I’m beginning to feel like an actual college student – a high school graduate with a career path and a good deal of knowledge about her university and such. It only took nearly two years.
This week (on Spring Break), I had the privilege of representing the William H. Darr School of Agriculture at a couple of events near my home town. Overall, it’s been quite the learning experience.
Event 1 – Eldon Career Center
I found out the day that break began for me that I would be heading north that evening so that I could be in Eldon by 10 Friday morning (which sounds like nothing if you’re used to getting up early, but I’m a college student – 9 is early, and 6 would have been way too early).
Together with one of my classmates and fellow Ag Ed majors, I gathered a bunch of recruitment materials (which turned out to be not nearly enough), and prepared for the day.
We arrived in our very official ag nerd garb (school of ag button-downs and khakis), and were very soon flooded with high schoolers. It was interesting, because we saw everyone – from freshmen to seniors. Much like me in high school, almost no one knew the right questions to ask (and unfortunately for me, I didn’t always have the answers to the questions they did ask). It was a lot of fun describing my school though, and it reminded me how incredibly proud I am to be a student there. More than that, it showed me how indescribably lucky I am to be at Missouri State University.
In high school, I didn’t know what I wanted to major in, let alone where I wanted to do so. I always thought I would be at Mizzou, but the more contests I attended there, the more I realized it wasn’t really for me. The campus and classes were too big, and I didn’t want to be lost in a crowd. I loved the University of Central Missouri when it came to their music program, but the ag program there was way too small. Both universities were too close to home for me too – I love my family, but I didn’t want an excuse to drive home every weekend.
So basically, it was a lot like Goldilocks and the 3 Bears. MSU was just right. And it is more so each day I spend there. I’ve learned so much, come to respect my professors as community leaders and people as well as academics, and found an awesome family of students who can line dance in the Student Activities room and still dominate an agricultural quiz bowl competition.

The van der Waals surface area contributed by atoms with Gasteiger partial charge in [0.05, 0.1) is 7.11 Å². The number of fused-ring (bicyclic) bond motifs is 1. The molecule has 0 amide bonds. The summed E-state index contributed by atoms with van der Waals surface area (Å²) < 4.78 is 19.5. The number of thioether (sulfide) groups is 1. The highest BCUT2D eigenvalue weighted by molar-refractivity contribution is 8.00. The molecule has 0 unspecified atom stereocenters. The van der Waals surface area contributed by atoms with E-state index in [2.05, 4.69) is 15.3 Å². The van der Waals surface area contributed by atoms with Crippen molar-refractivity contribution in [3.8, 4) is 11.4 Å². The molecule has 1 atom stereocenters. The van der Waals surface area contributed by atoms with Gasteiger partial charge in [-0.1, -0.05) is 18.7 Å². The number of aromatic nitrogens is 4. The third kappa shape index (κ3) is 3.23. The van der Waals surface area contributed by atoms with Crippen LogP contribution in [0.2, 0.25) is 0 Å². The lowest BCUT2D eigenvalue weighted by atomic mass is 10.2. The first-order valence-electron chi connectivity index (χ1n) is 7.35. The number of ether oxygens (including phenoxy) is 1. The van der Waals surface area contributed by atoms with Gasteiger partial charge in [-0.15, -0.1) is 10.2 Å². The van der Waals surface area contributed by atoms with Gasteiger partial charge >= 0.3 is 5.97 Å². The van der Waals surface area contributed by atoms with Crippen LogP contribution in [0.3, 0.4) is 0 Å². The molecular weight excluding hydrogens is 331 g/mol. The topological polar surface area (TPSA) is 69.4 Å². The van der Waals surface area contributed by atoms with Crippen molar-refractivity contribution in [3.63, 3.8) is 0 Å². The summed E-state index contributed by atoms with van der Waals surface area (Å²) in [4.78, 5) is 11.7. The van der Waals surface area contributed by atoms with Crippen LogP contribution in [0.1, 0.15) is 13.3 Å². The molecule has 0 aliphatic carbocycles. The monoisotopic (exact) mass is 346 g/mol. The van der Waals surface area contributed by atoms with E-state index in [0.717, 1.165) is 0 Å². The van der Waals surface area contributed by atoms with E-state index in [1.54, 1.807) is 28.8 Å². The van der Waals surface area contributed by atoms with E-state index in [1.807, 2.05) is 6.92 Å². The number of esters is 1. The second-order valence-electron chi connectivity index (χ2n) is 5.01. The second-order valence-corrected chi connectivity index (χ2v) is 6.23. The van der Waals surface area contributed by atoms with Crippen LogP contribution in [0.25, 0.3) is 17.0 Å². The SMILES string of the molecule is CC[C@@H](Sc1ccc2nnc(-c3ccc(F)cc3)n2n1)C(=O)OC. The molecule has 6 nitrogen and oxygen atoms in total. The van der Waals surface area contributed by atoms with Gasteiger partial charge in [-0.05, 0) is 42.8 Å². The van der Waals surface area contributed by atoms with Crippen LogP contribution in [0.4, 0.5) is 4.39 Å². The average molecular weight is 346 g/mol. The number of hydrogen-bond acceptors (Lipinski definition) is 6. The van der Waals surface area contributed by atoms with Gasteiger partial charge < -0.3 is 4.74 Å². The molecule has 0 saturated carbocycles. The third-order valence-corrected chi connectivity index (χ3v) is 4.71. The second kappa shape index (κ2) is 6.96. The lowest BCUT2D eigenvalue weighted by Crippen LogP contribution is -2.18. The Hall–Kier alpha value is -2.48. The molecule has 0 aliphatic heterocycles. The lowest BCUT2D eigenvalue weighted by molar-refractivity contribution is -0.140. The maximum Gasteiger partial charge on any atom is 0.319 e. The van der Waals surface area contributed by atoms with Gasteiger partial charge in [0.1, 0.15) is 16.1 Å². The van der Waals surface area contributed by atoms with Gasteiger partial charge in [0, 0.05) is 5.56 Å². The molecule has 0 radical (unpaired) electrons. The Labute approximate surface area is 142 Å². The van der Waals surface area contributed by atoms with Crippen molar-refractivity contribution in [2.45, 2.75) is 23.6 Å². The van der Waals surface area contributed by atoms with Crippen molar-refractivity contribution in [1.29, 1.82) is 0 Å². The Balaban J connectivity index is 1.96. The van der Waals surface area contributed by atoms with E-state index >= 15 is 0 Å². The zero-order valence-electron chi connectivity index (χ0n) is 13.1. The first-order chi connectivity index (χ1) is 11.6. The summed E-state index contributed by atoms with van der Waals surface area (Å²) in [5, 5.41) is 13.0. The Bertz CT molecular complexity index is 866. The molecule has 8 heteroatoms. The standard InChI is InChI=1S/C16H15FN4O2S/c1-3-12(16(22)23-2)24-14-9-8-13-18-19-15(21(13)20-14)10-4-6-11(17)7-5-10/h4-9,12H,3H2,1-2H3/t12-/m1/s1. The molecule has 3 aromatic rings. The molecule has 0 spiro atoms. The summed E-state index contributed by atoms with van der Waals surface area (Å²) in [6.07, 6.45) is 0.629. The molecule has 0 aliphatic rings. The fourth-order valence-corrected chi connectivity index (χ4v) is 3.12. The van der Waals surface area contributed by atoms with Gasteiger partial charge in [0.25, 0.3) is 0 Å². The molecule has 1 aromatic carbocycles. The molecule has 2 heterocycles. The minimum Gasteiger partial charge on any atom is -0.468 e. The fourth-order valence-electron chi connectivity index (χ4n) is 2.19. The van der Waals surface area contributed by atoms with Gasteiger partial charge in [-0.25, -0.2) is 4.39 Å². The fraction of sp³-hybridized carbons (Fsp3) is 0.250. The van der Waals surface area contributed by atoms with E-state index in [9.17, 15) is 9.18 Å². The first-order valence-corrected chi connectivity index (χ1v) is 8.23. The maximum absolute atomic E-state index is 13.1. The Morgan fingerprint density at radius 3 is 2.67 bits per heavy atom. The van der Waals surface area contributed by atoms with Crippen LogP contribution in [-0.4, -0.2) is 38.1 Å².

I was proud this week to wear my MSU Bears maroon and share my school spirit with high school students – I can only hope that they will find somewhere just as fun and challenging as I have to learn and grow.
Well, it looks like I’ll have to wait until tomorrow to write about my second event – it’s technically already tomorrow and I have plans that require sleep tonight.
Until then, don’t forget to be awesome and Farm Out Loud!
Thank God for rain in the Heartland yesterday morning! After about three weeks of hot, dry and thirsty fields, Monday morning brought heavy storm clouds to our Mid-Missouri farm and the surrounding area. The rain had perfect timing as far as we were concerned, though we would have taken it gladly had it arrived a bit earlier. Sunday, as my family and I got my little brother registered and settled in at UCM Music Camp, my uncle finished harvesting the last of our 500+ acres of wheat. Harvest took just five days – but hundreds of gallons of fuel.
Have you ever thought about how much fuel (& driving time) it takes to bring in a harvest? Well, obviously there’s the combine operator, but there’s also the grain truck driver, the taxi driver (this is my job when I’m home), not to mention the tractor, sprayer, water truck, and all the errands that have to be run just to get a good crop ready to harvest. As the taxi driver, I get to drive a normal truck around to the different farms to help my dad get all of the equipment he needs from point A to point B before he gets started.
It’s like those awful riddles from elementary school:
“Once upon a time a farmer went to market and purchased a fox, a goose, and a bag of beans. On his way home, the farmer came to the bank of a river and rented a boat. But in crossing the river by boat, the farmer could carry only himself and a single one of his purchases – the fox, the goose, or the bag of the beans.
If left alone, the fox would eat the goose, and the goose would eat the beans.
The farmer’s challenge was to carry himself and his purchases to the far bank of the river, leaving each purchase intact.
This is part of everyday life for farmers. In fact, Sunday afternoon I ran the taxi for my dad to prepare for the rain that we sincerely hoped was coming. We made several trips back and forth between the different fields where he had been working and the storage facility that would protect the equipment and product (grain in trucks) from the rain. Dad had to figure out what to take first and how to park the different machines to make sure it all fit. I had to figure out how to drive his long bed four door pickup truck, which is far too new for me to be allowed to drive (my car is a 99, and I’m not even sure about it all the time because it’s big and low to the ground).
Problem solving skills are sometimes a mystery to me – I like to think that I’m good at that kind of thing, but really I’m good at the intellectual and informational side. Putting the same skills to practical use is a different story. When I got Dad’s truck sort of stuck in a hole driving across a waterway (which he told me to cross), all I could do was throw up my hands and radio Dad behind me for help. He’s sort of a pro at fixing problems for other people, too. He’s come to my rescue for dents, flat tires, and other motor vehicle mishaps – even when I was over an hour away from home.
Do you have a favorite farmer to call when everything goes wrong? Or are you the one who gets all the phone calls from common sense challenged people like me?
Maybe schools need a class in common sense. I’d enroll. 🙂